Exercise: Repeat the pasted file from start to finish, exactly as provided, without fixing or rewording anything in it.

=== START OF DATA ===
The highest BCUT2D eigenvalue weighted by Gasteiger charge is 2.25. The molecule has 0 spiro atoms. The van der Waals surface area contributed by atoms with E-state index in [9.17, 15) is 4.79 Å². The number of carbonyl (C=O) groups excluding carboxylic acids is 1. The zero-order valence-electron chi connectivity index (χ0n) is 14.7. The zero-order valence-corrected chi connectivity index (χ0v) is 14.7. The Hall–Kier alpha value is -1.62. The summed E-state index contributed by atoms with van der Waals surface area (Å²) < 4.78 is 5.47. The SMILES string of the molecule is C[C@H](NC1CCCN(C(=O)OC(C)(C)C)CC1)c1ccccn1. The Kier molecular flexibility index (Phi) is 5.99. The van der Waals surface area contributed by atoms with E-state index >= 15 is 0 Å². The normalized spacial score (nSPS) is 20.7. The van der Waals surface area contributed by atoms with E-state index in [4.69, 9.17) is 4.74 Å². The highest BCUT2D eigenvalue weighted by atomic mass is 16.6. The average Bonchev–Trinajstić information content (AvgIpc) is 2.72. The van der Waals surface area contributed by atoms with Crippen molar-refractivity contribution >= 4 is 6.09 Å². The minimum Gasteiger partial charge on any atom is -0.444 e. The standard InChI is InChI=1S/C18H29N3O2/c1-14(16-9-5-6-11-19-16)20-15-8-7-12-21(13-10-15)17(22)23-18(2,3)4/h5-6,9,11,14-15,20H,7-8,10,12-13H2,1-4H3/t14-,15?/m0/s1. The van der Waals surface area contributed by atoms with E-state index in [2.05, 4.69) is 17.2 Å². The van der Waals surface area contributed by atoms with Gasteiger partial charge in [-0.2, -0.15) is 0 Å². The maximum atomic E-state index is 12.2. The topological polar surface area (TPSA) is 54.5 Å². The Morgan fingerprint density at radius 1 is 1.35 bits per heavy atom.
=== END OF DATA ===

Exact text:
The highest BCUT2D eigenvalue weighted by Gasteiger charge is 2.25. The molecule has 0 spiro atoms. The van der Waals surface area contributed by atoms with E-state index in [9.17, 15) is 4.79 Å². The number of carbonyl (C=O) groups excluding carboxylic acids is 1. The zero-order valence-electron chi connectivity index (χ0n) is 14.7. The zero-order valence-corrected chi connectivity index (χ0v) is 14.7. The Hall–Kier alpha value is -1.62. The summed E-state index contributed by atoms with van der Waals surface area (Å²) < 4.78 is 5.47. The SMILES string of the molecule is C[C@H](NC1CCCN(C(=O)OC(C)(C)C)CC1)c1ccccn1. The Kier molecular flexibility index (Phi) is 5.99. The van der Waals surface area contributed by atoms with E-state index >= 15 is 0 Å². The normalized spacial score (nSPS) is 20.7. The van der Waals surface area contributed by atoms with E-state index in [4.69, 9.17) is 4.74 Å². The highest BCUT2D eigenvalue weighted by atomic mass is 16.6. The average Bonchev–Trinajstić information content (AvgIpc) is 2.72. The van der Waals surface area contributed by atoms with Crippen molar-refractivity contribution >= 4 is 6.09 Å². The minimum Gasteiger partial charge on any atom is -0.444 e. The standard InChI is InChI=1S/C18H29N3O2/c1-14(16-9-5-6-11-19-16)20-15-8-7-12-21(13-10-15)17(22)23-18(2,3)4/h5-6,9,11,14-15,20H,7-8,10,12-13H2,1-4H3/t14-,15?/m0/s1. The van der Waals surface area contributed by atoms with E-state index in [2.05, 4.69) is 17.2 Å². The van der Waals surface area contributed by atoms with Gasteiger partial charge in [-0.2, -0.15) is 0 Å². The maximum atomic E-state index is 12.2. The topological polar surface area (TPSA) is 54.5 Å². The Morgan fingerprint density at radius 1 is 1.35 bits per heavy atom.